School leadership enhances secondary students’ achievement in rural China through teacher commitment and collaborative culture

Ling Li, Haixue Zhu*, Hui Li

*Corresponding author for this work

Research output: Contribution to journalArticlepeer-review

3 Citations (Scopus)
25 Downloads (Pure)

Abstract

The effect of school leadership (SL) on student achievement (SA) has been extensively examined, whereas the influences of teacher commitment (TC) and collaborative culture (CC) have not been thoroughly explored. This study conducted a moderated mediation analysis by investigating (a) TC as a mediator in the relationship between SL and SA and (b) CC as a moderator of the relationship between SL and SA. Altogether, 3,134 (female =1,673, 53.4%; male =1,461, 46.4%) students and their 841 teachers from 80 middle schools in rural China were recruited and surveyed. SA was evaluated using Program for International Student Assessment (PISA) 2008 tests, including reading, math, and science, and SL, TC, and CC were evaluated using the Teaching and Leading in Schools Survey Scale. In addition, the “many to many” step was employed to match teachers’ data with the students’ data by STATA analysis. The results indicated that: (1) there were direct and indirect effects of SL on SA in the mediation model; (2) TC was confirmed as a full mediator between SL and SA; and (3) CC acted as a significant moderator of SL effects on SA through TC. Implications for improving school leadership and student achievement are discussed.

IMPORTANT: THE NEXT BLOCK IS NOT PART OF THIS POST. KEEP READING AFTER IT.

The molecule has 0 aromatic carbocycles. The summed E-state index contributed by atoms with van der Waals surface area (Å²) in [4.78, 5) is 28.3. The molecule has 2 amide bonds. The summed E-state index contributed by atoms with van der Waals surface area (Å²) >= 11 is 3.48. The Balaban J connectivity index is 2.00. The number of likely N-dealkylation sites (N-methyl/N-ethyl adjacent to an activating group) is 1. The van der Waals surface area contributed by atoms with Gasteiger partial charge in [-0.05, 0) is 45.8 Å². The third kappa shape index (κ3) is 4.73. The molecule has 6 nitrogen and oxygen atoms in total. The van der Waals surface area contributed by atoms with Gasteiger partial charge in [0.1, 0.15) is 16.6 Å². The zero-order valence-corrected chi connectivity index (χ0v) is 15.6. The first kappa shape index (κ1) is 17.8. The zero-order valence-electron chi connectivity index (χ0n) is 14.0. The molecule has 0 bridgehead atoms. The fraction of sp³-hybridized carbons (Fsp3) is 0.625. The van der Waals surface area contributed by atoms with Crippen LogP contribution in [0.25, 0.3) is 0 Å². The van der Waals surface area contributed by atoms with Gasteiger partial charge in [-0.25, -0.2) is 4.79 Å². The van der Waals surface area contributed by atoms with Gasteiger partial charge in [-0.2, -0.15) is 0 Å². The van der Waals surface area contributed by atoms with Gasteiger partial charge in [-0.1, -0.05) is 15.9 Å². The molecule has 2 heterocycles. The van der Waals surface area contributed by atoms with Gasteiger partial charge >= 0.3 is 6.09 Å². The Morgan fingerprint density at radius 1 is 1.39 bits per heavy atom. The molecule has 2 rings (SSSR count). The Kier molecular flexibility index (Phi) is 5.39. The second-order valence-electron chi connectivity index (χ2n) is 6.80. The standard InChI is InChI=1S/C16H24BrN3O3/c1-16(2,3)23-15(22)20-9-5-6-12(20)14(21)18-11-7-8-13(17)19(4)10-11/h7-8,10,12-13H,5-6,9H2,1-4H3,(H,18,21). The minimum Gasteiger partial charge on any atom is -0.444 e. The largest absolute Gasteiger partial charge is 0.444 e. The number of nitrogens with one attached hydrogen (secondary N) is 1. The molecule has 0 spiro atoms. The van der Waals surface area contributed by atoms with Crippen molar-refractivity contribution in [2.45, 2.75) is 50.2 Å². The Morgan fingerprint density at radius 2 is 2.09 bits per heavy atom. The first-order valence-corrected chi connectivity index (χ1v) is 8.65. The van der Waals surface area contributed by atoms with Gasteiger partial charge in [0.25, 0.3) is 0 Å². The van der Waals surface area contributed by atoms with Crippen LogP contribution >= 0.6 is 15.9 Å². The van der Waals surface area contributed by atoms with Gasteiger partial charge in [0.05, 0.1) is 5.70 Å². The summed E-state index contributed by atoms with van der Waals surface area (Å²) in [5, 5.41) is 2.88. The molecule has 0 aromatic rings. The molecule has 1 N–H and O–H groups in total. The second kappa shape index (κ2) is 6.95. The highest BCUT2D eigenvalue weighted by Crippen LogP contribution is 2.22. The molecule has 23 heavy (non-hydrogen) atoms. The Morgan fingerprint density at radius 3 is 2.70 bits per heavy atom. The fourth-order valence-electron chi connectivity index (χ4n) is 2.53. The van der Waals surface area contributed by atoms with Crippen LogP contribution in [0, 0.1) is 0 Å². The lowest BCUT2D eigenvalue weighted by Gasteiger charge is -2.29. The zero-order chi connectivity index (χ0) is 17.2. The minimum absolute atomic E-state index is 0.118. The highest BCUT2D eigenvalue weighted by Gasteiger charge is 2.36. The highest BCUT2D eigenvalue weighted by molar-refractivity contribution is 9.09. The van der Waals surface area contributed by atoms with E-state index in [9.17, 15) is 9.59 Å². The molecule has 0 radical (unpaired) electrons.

Original languageEnglish
Article number894688
Pages (from-to)1-11
Number of pages11
JournalFrontiers in Psychology
Volume13
DOIs
Publication statusPublished - 23 May 2022

Bibliographical note

Copyright the Author(s) 2022. Version archived for private and non-commercial use with the permission of the author/s and according to publisher conditions. For further rights please contact the publisher.

Keywords

  • school leadership
  • teacher commitment
  • collaborative culture
  • student achievement
  • moderated mediation model

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